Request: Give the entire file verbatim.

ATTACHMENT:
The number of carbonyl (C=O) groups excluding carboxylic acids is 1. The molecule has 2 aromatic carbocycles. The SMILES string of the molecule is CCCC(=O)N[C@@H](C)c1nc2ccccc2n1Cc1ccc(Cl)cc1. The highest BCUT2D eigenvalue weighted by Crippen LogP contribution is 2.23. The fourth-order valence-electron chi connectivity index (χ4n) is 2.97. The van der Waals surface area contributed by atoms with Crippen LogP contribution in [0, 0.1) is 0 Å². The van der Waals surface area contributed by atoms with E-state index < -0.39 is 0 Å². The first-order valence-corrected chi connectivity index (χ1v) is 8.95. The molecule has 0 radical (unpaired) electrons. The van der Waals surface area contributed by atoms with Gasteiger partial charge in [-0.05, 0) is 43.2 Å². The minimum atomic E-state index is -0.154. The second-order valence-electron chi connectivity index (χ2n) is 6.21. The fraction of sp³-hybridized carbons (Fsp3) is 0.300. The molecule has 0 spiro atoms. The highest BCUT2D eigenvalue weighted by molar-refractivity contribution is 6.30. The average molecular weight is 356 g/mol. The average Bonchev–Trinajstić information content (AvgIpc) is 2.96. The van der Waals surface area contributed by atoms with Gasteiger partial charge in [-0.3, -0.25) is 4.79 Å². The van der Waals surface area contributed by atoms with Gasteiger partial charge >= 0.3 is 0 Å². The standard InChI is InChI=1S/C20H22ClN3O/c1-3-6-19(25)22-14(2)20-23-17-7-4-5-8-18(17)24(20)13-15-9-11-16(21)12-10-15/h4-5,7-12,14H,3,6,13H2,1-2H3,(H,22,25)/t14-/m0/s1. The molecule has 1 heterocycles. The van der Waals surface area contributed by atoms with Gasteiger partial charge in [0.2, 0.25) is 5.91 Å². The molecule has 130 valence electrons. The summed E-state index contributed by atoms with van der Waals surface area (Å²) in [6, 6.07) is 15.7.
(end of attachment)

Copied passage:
The number of carbonyl (C=O) groups excluding carboxylic acids is 1. The molecule has 2 aromatic carbocycles. The SMILES string of the molecule is CCCC(=O)N[C@@H](C)c1nc2ccccc2n1Cc1ccc(Cl)cc1. The highest BCUT2D eigenvalue weighted by Crippen LogP contribution is 2.23. The fourth-order valence-electron chi connectivity index (χ4n) is 2.97. The van der Waals surface area contributed by atoms with Crippen LogP contribution in [0, 0.1) is 0 Å². The van der Waals surface area contributed by atoms with E-state index < -0.39 is 0 Å². The first-order valence-corrected chi connectivity index (χ1v) is 8.95. The molecule has 0 radical (unpaired) electrons. The van der Waals surface area contributed by atoms with Gasteiger partial charge in [-0.05, 0) is 43.2 Å². The minimum atomic E-state index is -0.154. The second-order valence-electron chi connectivity index (χ2n) is 6.21. The fraction of sp³-hybridized carbons (Fsp3) is 0.300. The molecule has 0 spiro atoms. The highest BCUT2D eigenvalue weighted by molar-refractivity contribution is 6.30. The average molecular weight is 356 g/mol. The average Bonchev–Trinajstić information content (AvgIpc) is 2.96. The van der Waals surface area contributed by atoms with Gasteiger partial charge in [-0.3, -0.25) is 4.79 Å². The van der Waals surface area contributed by atoms with Gasteiger partial charge >= 0.3 is 0 Å². The standard InChI is InChI=1S/C20H22ClN3O/c1-3-6-19(25)22-14(2)20-23-17-7-4-5-8-18(17)24(20)13-15-9-11-16(21)12-10-15/h4-5,7-12,14H,3,6,13H2,1-2H3,(H,22,25)/t14-/m0/s1. The molecule has 1 heterocycles. The van der Waals surface area contributed by atoms with Gasteiger partial charge in [0.2, 0.25) is 5.91 Å². The molecule has 130 valence electrons. The summed E-state index contributed by atoms with van der Waals surface area (Å²) in [6, 6.07) is 15.7.